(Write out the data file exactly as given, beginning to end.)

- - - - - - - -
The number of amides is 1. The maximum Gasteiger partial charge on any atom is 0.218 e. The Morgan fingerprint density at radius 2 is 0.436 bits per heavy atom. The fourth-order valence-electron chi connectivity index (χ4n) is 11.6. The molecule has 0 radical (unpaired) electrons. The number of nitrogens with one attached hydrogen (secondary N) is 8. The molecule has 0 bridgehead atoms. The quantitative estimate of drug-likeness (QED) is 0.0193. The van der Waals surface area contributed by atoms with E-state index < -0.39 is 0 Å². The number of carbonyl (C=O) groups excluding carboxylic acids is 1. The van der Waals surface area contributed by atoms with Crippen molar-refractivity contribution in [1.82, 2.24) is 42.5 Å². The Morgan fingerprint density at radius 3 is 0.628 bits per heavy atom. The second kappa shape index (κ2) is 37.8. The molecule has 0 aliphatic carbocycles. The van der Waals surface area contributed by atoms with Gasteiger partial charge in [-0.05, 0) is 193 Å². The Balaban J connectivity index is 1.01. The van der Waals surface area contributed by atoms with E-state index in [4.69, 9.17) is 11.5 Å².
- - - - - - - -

The number of amides is 1. The maximum Gasteiger partial charge on any atom is 0.218 e. The Morgan fingerprint density at radius 2 is 0.436 bits per heavy atom. The fourth-order valence-electron chi connectivity index (χ4n) is 11.6. The molecule has 0 radical (unpaired) electrons. The number of nitrogens with one attached hydrogen (secondary N) is 8. The molecule has 0 bridgehead atoms. The quantitative estimate of drug-likeness (QED) is 0.0193. The van der Waals surface area contributed by atoms with E-state index < -0.39 is 0 Å². The number of carbonyl (C=O) groups excluding carboxylic acids is 1. The van der Waals surface area contributed by atoms with Crippen molar-refractivity contribution in [1.82, 2.24) is 42.5 Å². The Morgan fingerprint density at radius 3 is 0.628 bits per heavy atom. The second kappa shape index (κ2) is 37.8. The molecule has 0 aliphatic carbocycles. The van der Waals surface area contributed by atoms with Gasteiger partial charge in [-0.05, 0) is 193 Å². The Balaban J connectivity index is 1.01. The van der Waals surface area contributed by atoms with E-state index in [4.69, 9.17) is 11.5 Å².